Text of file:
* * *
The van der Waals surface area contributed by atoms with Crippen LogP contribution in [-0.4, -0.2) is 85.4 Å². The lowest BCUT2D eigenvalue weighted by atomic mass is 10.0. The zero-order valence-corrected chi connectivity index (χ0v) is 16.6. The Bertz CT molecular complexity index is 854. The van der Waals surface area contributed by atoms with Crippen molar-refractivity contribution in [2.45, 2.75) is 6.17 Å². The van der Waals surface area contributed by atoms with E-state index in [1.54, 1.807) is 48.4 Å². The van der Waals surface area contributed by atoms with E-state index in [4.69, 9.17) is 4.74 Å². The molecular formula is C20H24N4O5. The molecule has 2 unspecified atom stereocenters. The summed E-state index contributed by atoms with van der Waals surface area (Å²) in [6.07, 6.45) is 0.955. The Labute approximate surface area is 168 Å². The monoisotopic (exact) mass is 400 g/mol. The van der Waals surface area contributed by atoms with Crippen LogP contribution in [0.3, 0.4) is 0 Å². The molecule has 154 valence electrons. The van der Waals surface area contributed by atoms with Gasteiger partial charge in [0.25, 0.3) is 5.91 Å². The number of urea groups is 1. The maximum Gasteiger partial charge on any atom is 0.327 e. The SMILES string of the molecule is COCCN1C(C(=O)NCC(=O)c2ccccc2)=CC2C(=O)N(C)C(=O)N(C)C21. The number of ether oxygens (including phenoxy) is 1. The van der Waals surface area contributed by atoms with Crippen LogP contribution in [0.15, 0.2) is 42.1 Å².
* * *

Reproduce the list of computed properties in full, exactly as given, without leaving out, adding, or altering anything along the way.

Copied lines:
The van der Waals surface area contributed by atoms with Crippen LogP contribution in [-0.4, -0.2) is 85.4 Å². The lowest BCUT2D eigenvalue weighted by atomic mass is 10.0. The zero-order valence-corrected chi connectivity index (χ0v) is 16.6. The Bertz CT molecular complexity index is 854. The van der Waals surface area contributed by atoms with Crippen molar-refractivity contribution in [2.45, 2.75) is 6.17 Å². The van der Waals surface area contributed by atoms with E-state index in [1.54, 1.807) is 48.4 Å². The van der Waals surface area contributed by atoms with E-state index in [4.69, 9.17) is 4.74 Å². The molecular formula is C20H24N4O5. The molecule has 2 unspecified atom stereocenters. The summed E-state index contributed by atoms with van der Waals surface area (Å²) in [6.07, 6.45) is 0.955. The Labute approximate surface area is 168 Å². The monoisotopic (exact) mass is 400 g/mol. The van der Waals surface area contributed by atoms with Crippen LogP contribution in [0.3, 0.4) is 0 Å². The molecule has 154 valence electrons. The van der Waals surface area contributed by atoms with Gasteiger partial charge in [0.25, 0.3) is 5.91 Å². The number of urea groups is 1. The maximum Gasteiger partial charge on any atom is 0.327 e. The SMILES string of the molecule is COCCN1C(C(=O)NCC(=O)c2ccccc2)=CC2C(=O)N(C)C(=O)N(C)C21. The number of ether oxygens (including phenoxy) is 1. The van der Waals surface area contributed by atoms with Crippen LogP contribution in [0.15, 0.2) is 42.1 Å².